Japan’s expressways are famously difficult to navigate. Most are named for the far-away places they head to and are difficult for non-native Japanese speakers to remember. That may all change, the Ministry of Transport is proposes an alphanumeric system to help us gaijin not get lost.
In 2003, before the days in which GPS was common in cars, we at JNC foolishly decided to drive from Tokyo to Twin Ring Motegi to visit the Honda Collection Hall. What should have been a quick 90-minute jaunt ended up taking us five and a half hours due to a mixed exit and a comedy of successive errors. You have no idea how stressful it is to attempt to decipher kanji at speed as the sun rapidly descends, taking away the only marker of which cardinal direction you’re heading in — not that Japan’s famously curvy country roads offer any guarantee that you’ll be traveling in any particular direction for long.
That’s because most of Japan’s roads and expressways are named for cities that are thousands of years old. For example, the Tomei Expressway, one of the main route connecting Tokyo and Nagoya, follows a path that dates back to the 1600s. In addition, the name comes from the “To” in “Tokyo” and “Mei,” an alternate pronunciation of the first kanji character in “Nagoya” that is not actually even in the word as it’s read today. This may be common knowledge for a Japanese person, but there’s the casual tourist wouldn’t know it.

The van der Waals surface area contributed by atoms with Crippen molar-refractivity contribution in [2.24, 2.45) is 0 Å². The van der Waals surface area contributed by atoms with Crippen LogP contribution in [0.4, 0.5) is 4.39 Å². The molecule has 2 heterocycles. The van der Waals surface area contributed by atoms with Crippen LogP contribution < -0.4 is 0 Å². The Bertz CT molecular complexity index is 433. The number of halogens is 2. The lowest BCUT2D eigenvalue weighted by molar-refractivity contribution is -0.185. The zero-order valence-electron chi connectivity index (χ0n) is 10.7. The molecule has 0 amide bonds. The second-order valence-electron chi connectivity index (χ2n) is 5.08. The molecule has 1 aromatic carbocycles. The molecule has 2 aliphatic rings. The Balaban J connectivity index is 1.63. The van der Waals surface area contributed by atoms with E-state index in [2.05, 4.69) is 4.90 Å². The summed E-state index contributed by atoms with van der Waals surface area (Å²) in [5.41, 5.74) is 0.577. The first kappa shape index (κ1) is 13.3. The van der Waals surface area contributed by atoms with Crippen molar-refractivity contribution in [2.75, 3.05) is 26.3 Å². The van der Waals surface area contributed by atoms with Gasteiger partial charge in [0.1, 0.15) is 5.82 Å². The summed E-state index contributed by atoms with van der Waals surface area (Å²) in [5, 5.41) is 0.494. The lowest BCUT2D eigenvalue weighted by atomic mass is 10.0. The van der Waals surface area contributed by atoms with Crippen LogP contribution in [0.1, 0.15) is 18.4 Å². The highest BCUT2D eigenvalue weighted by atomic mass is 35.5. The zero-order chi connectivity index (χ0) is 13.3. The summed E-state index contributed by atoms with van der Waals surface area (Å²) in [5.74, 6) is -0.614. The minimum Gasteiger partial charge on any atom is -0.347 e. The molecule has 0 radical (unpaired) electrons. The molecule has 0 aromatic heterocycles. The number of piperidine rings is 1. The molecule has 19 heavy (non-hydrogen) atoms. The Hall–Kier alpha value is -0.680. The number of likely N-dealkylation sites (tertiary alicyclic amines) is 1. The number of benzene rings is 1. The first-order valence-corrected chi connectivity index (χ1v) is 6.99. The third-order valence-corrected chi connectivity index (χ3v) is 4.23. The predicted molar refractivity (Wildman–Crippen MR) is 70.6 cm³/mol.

According to the Asahi Shimbun, the proposed system would add a letter and number to every one of Japan’s 108 expressways. Expressways will be designated with the letter “E” while circular routes that loop cities would be designated with the letter “C”, following the convention of Tokyo’s famed Shuto, which is already denoted with C1.
Under the new system, The Tomei Expressway would become the E1. while the newly built Shin-Tomei Expressway paralleling it would be called E1A, with the letter “A” to denote their relationship. The Japanese government will review the proposal starting in mid-September and make a decision by the end of the year.
While this is just one of the many changes that Japan is making ahead of the 2020 Olympics, there’s something to be said for the romance of names like Tomei. Race part companies named E1 just won’t have the same ring.